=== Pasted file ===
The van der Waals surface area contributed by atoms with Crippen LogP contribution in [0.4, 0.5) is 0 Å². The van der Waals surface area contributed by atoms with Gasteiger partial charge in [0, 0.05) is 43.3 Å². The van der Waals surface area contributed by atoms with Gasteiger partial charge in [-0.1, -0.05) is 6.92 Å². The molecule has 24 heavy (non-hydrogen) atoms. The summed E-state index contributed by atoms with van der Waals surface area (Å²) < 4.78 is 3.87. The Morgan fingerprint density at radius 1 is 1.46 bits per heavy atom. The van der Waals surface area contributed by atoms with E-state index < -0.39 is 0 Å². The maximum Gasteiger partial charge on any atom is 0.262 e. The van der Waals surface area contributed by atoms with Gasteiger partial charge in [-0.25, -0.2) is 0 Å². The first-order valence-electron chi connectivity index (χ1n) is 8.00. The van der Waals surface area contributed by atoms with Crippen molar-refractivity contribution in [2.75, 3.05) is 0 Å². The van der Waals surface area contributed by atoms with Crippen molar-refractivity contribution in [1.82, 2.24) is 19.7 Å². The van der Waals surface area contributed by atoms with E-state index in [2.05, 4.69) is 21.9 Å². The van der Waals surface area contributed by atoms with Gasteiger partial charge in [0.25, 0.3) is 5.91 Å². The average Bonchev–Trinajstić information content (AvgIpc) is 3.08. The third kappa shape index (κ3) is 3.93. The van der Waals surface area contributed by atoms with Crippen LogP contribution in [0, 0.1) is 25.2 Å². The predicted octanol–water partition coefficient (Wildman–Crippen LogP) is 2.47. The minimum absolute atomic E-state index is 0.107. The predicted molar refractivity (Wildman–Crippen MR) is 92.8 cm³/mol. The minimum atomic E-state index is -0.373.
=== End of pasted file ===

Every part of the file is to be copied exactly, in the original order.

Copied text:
The van der Waals surface area contributed by atoms with Crippen LogP contribution in [0.4, 0.5) is 0 Å². The van der Waals surface area contributed by atoms with Gasteiger partial charge in [0, 0.05) is 43.3 Å². The van der Waals surface area contributed by atoms with Gasteiger partial charge in [-0.1, -0.05) is 6.92 Å². The molecule has 24 heavy (non-hydrogen) atoms. The summed E-state index contributed by atoms with van der Waals surface area (Å²) < 4.78 is 3.87. The Morgan fingerprint density at radius 1 is 1.46 bits per heavy atom. The van der Waals surface area contributed by atoms with E-state index < -0.39 is 0 Å². The maximum Gasteiger partial charge on any atom is 0.262 e. The van der Waals surface area contributed by atoms with Gasteiger partial charge in [-0.25, -0.2) is 0 Å². The first-order valence-electron chi connectivity index (χ1n) is 8.00. The van der Waals surface area contributed by atoms with Crippen molar-refractivity contribution in [2.75, 3.05) is 0 Å². The van der Waals surface area contributed by atoms with Crippen molar-refractivity contribution in [1.82, 2.24) is 19.7 Å². The van der Waals surface area contributed by atoms with E-state index in [2.05, 4.69) is 21.9 Å². The van der Waals surface area contributed by atoms with Gasteiger partial charge in [0.25, 0.3) is 5.91 Å². The average Bonchev–Trinajstić information content (AvgIpc) is 3.08. The third kappa shape index (κ3) is 3.93. The van der Waals surface area contributed by atoms with Crippen LogP contribution in [0, 0.1) is 25.2 Å². The predicted octanol–water partition coefficient (Wildman–Crippen LogP) is 2.47. The minimum absolute atomic E-state index is 0.107. The predicted molar refractivity (Wildman–Crippen MR) is 92.8 cm³/mol. The minimum atomic E-state index is -0.373.